Long hours, high billing quotas, and unpredictable schedules are common complaints in the legal industry today. Recent layoffs are piling even greater workloads upon legal professionals and many employees are calling for a better work life balance.
In the current economic environment, work life balance now ranks as one of the most important workplace attributes-second only to compensation, according to research conducted by the Corporate Executive Board among more than 50,000 global workers. And employees who feel they have a better work life balance tend to work 21% harder than those that don't, Business Week reports.
In response, today's law firms, corporate legal departments and other legal employers are embracing a variety of work life balance initiatives. This is great news for legal professionals, both young and old, who are eager for a saner work schedule.
If you crave a better work life balance, below are a few ways to balance the juggling act of a legal career and personal life.
Technology has helped usher in the workplace flexibility trend. E-mails, laptops, PDAs, Blackberrys, webinars, videoconferencing and other technology tools allow legal professionals to work remotely and remain connected 24 hours a day, 7 days a week. Taking advantage of these technology tools may gain you a few extra hours at home or a more flexible work schedule.
If you seek greater flexibility and control over your work schedule, alternative work arrangements are another way to strike a balance between personal and professional life. Examples of alternative work schedules include flextime, staggered hours, part-time employment and job sharing.
Expanded maternity and paternity leaves
The birth of a child can significantly raise the stress and time demands of an already busy legal professional. Recognizing the need to accommodate new parents, legal employers are expanding maternity and paternity leaves for attorneys and staff. For example, Quarles & Brady, a mid-size firm headquartered in Chicago, has both eliminated its billable hour requirements and expanded its parental leave policies. Women can now take 12 weeks with pay and men can take 6 weeks. Moreover, that time can be divided, meaning a father can take a few weeks off when his baby is born and a few more after his wife returns to work.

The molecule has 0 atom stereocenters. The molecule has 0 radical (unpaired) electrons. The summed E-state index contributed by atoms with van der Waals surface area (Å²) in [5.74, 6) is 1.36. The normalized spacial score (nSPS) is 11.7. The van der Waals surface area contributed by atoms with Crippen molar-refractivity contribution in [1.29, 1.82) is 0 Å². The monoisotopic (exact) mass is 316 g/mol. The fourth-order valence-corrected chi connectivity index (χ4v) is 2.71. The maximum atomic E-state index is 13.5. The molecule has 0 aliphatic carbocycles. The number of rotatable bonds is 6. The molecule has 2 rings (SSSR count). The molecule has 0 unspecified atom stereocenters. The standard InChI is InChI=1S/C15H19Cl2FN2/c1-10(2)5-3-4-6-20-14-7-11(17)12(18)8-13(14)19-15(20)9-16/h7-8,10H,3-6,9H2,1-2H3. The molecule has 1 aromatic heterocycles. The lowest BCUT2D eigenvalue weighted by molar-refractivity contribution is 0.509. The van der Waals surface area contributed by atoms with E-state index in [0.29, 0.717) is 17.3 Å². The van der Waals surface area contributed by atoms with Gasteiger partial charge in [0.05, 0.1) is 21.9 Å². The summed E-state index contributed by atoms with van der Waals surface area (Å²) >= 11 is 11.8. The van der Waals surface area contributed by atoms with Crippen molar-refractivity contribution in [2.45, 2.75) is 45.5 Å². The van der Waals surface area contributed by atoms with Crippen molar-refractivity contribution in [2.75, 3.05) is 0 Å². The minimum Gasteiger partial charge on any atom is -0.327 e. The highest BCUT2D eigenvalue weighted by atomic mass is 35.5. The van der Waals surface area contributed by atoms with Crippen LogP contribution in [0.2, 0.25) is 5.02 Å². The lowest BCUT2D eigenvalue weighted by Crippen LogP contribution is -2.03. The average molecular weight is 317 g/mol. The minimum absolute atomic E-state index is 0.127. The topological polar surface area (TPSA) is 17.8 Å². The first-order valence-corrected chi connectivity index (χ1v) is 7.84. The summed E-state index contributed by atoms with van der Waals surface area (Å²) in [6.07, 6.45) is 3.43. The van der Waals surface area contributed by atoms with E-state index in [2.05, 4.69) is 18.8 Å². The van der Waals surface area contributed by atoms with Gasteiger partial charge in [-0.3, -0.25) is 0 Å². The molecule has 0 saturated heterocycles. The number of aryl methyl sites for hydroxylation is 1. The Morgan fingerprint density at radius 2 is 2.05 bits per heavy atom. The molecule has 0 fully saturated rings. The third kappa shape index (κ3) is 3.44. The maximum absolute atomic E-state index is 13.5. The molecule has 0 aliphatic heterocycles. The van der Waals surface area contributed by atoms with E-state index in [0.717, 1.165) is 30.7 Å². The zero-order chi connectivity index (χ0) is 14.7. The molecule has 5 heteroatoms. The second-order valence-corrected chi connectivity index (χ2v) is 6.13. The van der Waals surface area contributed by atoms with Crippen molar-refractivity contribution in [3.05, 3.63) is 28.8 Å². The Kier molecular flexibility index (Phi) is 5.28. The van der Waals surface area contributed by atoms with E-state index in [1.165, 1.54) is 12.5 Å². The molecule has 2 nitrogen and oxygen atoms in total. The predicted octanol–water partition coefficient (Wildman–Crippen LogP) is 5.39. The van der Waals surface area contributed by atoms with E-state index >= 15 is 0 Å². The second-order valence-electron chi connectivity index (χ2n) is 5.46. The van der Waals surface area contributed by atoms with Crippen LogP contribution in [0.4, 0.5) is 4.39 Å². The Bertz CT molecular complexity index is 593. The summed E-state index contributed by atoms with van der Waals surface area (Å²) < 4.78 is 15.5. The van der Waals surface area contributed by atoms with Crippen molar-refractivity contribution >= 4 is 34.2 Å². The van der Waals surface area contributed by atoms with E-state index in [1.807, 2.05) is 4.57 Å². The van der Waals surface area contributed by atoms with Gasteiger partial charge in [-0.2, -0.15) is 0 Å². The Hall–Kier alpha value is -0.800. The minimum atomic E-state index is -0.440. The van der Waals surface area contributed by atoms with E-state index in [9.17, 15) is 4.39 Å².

Tiered Pay Scales
For those who want to step off the fast-track and enjoy life outside the firm, some employers offer a multi-tiered pay scale. McDermott, Will & Emery, for example, offers associates the option of working reduced hours and flexible schedules while enjoying big-firm status. In exchange for fewer hours, those associates handle less complex tasks (such as document review), receive lower salaries, and are not eligible for partnership. This cutting-edge scheme reduces legal costs and frees up high-priced associates for more complex tasks while providing associates the option of lower pay and fewer hours.
Chapman & Cutler, a midsize firm in Chicago, has also rolled out a two-tier pay scale for associates, according to the New York Times. Associates can choose to bill 2,000 hours a year and be paid accordingly. Those who would like to see their families a little more can opt for 1,850 billable hours. Both groups will have a chance to become partner, albeit at different paces. More than half of the associates offered this choice opted for the reduced schedule.
Virtual assistants (VAs) are independent paralegal and legal administrative entrepreneurs who use the Internet and emerging technologies to assist attorneys. Virtual assistants are a win-win economic solution for both the employee and employer. Since virtual assistants work offsite offering their services on a contractual basis, they eliminate the overhead associated with conventional office support. Moreover, working as a VA can provide workers the control and flexibility lacking in traditional office positions. If you truly crave flexibility, control and a work-from-home lifestyle, you might consider a career as a VA.
Reduced billable hours
The billable hour has long been a staple of American legal practice. Over the years, law firm billable hour requirements have risen from around 1,700 to 2,200+ hours a year, forcing legal professionals to work 60 hours or more a week.
Several years ago, the American Bar Association issued a report calling for the end of the billable hour. Clients, too, have expressed dislike of the traditional billable hour business model. Law firms are now reexamining the billable hour and creating new, flexible work arrangements and compensation strategies. An increased use of flat-fee arrangements (billing a set fee for the entire case or transaction) and alternative fee arrangements has decreased the emphasis on billable hours. This transition from the billable hour may translate into a more relaxed work schedule for attorneys, paralegals and other timekeepers.